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From Flakes to Finish, Mixing Shellac

Shellac is one of my favorite finishes and sanding sealer. It’s goes on well, dries quickly and  is compatible with many other finish types. Many folks new to woodworking seem to be afraid of it for whatever reasons — bad experiences using stale shellac from a can, association with antique or high end furniture, fear of a water ring or simply not knowing much about it the finish, where to get it or how to use it. I’m hoping to clear the air a bit and encourage more folks to try out this versatile finish.

The most common way most folks have accessed shellac is via a can of Zinsser ‘Bulls-Eye’ shellac which is available from most big box and hardware stores. There is nothing wrong with this product when it is fresh, but it does have a shelf life, so make sure to read the date on the package and get the most recent jar you can find — after 1-2 years on the shelf the canned shellac seems to deteriorate, and even faster once you open the can. You can dilute the canned finish by adding more denatured alcohol to it, thus making it into a lower cut and thus a thinner/lighter finish.

I prefer to mix my own shellac from flakes which is a straightforward process and ensures I always have fresh shellac on hand and of the ‘cut’ I want. (More on shellac ‘cuts’ in a bit..)  When kept in a cool dry place shellac flakes will last for years. Once mixed shellac generally will stay fresh for 6-12 months in a tightly sealed container.

Supplies needed to prepare shellac
Supplies needed to prepare shellac

Where do you get shellac flakes?

Thankfully we are living in a modern hand tool renaissance wherein it seems more and more cottage industries keep popping up with high quality tools and supplies. In recent years I’ve purchased de-waxed shellac flakes from Hock Tools, ToolsForWorkingWood.com, Liberon, Rockler, Woodcraft and Shellac.net .  Sometimes there are seasonal shortages as shellac is a natural product that mostly comes from India and similar parts of the world and in recent years the price of good quality flakes has risen as the result of decreased output due to environmental factors. I most often use blonde or super blonde shellac on lighter woods and as a sanding sealer as it imparts very little color to the wood. I used darker shellacs like amber and garnet on cherry and walnut and similar woods where I want to warm up the color of the wood.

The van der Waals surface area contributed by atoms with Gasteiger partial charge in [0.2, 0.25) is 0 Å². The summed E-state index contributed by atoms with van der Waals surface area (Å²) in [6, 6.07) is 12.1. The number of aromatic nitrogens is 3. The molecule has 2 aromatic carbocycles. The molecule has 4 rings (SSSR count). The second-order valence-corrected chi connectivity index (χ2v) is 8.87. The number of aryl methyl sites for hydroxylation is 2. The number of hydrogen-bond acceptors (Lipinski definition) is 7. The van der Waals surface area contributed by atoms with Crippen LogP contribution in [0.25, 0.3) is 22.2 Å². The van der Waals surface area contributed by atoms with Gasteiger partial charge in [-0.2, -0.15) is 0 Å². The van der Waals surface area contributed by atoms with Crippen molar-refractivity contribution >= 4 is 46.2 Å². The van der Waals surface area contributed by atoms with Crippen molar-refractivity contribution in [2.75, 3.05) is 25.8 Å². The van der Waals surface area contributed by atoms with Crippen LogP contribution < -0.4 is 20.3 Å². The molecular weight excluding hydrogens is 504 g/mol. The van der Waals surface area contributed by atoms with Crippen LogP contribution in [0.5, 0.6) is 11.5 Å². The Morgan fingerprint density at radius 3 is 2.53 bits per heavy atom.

How do I mix up shellac?

With some fresh shellac flakes in hand I will measure out by weight the amount of shellac I want to make. For this example I want to make a pint of 2lb cut of garnet shellac. In order to do this I first needed to weigh out 4oz of shellac. (Remember to zero out your scale taking into account the weight of your empty measuring cup)

Weighing out for the cut you want
Weighing out for the cut you want

Next up I measure out 16oz of denatured alcohol by volume and put it in a re-sealable jar. I like to use glass jars with a rubber seal around them, often made by Fido and similar companies. I usually can get them in good sizes for very reasonable prices at places like ‘The Christmas Tree Shop’ and other discount retailers. The clear glass allows me to see how far along the flakes are in terms of dissolving and how much I have left at a given time.

Flakes dissolving in the alcohol
Flakes dissolving in the alcohol

Before adding the flakes to the alcohol I like to grind them up as much as possible being sure to remove any large lumps. By breaking up the flakes I am increasing the surface area of the flakes thereby helping the shellac to dissolve faster and not leave as many or any clumps in the jar.  In the photo below on the left you can see the flakes as they came from the supplier. On the right are the same flakes after I broke them up. Breaking of the flakes is a quick and easy process. I put the flakes in a strong container where the neck narrows a bit and I crush them using the bottom of my hammer handle. (Wood handle and clean) As I crush a bit of what I measured out I put it into the alcohol to start dissolving.

Shellac as it arrives (Left), Shellac after being broken up (Right)